The Support Princess

The Support Princess

When a support request comes in, there is no debate about who’s responsibility it is to ensure the request is handled.  More importantly, the fact that our ‘Support Princess’ token is so big and unappealing means that when a team member’s turn on the support rota is over, they are very quick to hand the duty onto the next person, and the rota cycle continues.

Plus, there is something strangely satisfying about placing a silly picture of an ogre on your colleagues desk.

Releasing your software shouldn’t feel like visiting the dentist [Part 2]

In my previous post, I explained how leaving an extended period between releases of your software is just as risky an approach as forgoing regular dental check-ups.

So if you bought that argument, it seems sensible to deploy pretty often, right? The problem is, and where the dental metaphor decays (sorry), is that software development teams feel that releasing is harder than visiting the dentist. Deployment processes can be a significant overhead, especially when compared with dialing a phone number and turning up at your local dental surgery. There are code reviews to undertake, test plans to execute, documentation to write, numerous environments to update and administrative tasks to complete. Development teams would be forgiven for dreading a deployment process that consumes days of their life and invariably raises difficult questions and forces uncomfortable decisions.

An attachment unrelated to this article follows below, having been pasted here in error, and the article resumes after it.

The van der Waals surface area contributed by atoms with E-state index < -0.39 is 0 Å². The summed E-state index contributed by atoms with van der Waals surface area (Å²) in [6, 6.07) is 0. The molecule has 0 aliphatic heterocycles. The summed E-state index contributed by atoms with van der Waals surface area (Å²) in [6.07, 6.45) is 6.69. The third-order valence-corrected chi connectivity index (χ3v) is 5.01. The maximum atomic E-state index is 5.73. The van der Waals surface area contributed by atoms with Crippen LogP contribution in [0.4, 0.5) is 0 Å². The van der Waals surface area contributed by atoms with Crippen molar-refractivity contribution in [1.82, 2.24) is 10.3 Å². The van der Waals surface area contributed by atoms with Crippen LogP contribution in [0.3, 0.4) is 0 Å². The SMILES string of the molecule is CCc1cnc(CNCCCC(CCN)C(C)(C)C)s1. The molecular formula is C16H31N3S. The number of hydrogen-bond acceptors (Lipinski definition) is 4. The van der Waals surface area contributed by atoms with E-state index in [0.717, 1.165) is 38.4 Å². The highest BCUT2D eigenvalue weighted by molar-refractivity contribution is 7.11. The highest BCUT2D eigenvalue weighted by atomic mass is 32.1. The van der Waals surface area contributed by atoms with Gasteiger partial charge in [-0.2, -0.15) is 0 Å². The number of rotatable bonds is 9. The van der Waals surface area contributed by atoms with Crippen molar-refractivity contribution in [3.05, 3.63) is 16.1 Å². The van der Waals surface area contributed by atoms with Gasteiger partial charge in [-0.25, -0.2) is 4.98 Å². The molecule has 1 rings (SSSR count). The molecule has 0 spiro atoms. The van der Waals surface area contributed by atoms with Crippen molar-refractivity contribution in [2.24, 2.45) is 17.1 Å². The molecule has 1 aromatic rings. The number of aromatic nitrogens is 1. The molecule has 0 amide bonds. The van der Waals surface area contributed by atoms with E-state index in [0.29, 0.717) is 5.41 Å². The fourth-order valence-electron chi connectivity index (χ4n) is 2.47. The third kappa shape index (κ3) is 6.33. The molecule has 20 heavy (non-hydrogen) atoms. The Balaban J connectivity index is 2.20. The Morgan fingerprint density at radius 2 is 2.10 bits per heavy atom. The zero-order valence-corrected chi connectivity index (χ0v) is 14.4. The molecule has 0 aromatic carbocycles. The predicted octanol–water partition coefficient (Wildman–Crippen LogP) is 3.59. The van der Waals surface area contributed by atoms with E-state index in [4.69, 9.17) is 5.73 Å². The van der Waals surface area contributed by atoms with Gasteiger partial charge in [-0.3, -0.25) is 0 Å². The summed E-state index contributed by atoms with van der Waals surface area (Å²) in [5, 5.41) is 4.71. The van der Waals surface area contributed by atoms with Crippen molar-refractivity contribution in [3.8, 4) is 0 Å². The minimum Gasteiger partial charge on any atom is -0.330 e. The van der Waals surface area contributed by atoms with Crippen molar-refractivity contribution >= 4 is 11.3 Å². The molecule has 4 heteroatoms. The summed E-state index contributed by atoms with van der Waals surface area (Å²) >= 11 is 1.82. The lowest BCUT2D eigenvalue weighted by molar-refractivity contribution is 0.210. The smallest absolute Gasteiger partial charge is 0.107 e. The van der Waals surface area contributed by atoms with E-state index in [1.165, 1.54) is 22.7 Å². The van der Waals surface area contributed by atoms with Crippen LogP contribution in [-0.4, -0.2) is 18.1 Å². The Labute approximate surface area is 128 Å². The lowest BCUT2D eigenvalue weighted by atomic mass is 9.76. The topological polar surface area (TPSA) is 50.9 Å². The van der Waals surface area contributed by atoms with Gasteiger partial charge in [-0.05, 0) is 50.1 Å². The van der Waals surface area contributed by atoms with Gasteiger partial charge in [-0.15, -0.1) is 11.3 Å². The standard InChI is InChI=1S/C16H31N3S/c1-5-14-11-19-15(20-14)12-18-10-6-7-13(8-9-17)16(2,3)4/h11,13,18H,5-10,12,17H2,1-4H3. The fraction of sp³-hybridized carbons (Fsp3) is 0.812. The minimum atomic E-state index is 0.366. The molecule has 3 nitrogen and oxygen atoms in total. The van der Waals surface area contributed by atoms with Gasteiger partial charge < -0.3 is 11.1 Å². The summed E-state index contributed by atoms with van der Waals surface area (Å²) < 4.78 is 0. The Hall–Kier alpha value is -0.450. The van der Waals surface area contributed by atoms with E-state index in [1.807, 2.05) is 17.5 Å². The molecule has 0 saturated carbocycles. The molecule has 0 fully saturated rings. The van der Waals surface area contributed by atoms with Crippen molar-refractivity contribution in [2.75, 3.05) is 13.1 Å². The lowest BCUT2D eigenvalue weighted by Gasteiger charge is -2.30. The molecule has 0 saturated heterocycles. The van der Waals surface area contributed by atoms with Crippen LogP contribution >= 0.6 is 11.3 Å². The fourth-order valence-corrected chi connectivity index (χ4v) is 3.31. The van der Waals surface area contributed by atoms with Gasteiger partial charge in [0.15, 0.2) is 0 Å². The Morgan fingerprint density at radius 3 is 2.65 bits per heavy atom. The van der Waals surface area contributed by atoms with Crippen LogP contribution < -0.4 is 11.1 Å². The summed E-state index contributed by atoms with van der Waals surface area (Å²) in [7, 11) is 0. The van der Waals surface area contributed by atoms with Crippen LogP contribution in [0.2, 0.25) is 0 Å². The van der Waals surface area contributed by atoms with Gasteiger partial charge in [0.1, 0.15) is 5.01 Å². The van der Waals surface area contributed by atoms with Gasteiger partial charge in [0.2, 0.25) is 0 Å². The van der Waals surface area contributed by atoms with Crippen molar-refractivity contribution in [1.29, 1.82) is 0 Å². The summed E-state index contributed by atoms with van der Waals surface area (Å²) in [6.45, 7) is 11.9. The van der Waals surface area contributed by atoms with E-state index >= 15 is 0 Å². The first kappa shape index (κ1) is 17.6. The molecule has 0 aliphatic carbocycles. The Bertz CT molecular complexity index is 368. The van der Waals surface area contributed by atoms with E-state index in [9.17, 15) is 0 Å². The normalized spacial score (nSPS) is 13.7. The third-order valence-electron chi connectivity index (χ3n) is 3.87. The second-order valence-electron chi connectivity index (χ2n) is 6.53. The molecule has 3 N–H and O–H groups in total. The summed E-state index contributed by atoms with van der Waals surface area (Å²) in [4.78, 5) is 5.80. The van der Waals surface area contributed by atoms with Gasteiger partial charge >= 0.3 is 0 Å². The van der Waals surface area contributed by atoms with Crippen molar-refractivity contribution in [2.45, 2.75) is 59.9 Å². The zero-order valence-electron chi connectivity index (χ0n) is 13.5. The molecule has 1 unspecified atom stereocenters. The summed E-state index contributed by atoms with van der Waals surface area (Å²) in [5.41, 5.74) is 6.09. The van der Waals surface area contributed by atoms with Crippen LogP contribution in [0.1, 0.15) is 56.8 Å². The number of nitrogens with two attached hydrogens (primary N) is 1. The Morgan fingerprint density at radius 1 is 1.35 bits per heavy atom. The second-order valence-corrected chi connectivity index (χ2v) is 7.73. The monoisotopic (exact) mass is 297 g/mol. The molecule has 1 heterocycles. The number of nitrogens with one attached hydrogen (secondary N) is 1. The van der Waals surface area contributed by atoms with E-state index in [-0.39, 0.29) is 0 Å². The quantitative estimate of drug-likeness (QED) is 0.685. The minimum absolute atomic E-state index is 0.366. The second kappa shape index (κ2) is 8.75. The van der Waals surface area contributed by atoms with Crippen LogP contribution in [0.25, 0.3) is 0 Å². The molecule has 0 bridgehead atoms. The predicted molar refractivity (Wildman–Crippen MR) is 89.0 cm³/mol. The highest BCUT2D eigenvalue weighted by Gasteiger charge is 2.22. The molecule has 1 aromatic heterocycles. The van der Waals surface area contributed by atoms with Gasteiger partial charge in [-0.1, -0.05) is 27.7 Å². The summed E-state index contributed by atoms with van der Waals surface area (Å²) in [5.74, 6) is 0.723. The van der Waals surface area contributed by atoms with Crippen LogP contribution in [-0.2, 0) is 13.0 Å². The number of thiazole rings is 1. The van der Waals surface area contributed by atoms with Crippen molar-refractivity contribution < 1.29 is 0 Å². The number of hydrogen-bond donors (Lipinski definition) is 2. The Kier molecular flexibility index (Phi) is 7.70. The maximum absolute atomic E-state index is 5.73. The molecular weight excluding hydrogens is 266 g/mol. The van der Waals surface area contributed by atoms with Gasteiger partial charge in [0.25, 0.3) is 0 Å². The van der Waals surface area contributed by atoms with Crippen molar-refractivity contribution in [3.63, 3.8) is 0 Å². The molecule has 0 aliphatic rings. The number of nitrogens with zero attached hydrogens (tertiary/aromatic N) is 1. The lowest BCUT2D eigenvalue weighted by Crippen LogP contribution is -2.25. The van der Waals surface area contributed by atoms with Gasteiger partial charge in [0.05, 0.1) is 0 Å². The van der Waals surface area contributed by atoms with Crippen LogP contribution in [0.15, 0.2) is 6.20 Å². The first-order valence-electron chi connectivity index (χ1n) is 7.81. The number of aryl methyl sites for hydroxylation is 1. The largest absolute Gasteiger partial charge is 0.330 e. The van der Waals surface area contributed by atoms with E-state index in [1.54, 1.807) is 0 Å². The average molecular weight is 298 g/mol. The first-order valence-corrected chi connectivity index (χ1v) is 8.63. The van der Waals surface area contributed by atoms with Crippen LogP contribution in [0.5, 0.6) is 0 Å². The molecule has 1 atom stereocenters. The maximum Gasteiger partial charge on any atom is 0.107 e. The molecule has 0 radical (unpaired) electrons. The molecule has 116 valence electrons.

Really, releasing should be less onerous, easier, cheaper and quicker than going to the dentist.  In order to achieve this state, software development teams need to do three things:

  1. Automate their deployment mechanisms,
  2. Re-evaluate and streamline their administrative practices and processes,
  3. Explicitly focus on delivering valuable, incremental features to their users.

Doing all that at once can seem daunting, so the best thing that a software development team can do is to start to make things better ‘now’. Even if they can only automate a small part of their deployment mechanism at the moment, or cut out a small section of their release documentation, or decide not to test an underused area of the application. As they chip away at the overhead of deploying, the closer they’ll get to the benefits of regular user validation and risk mitigation outweighing the time and effort cost. Plus, once you start deploying often, everyone will start to focus on removing the remaining overhead.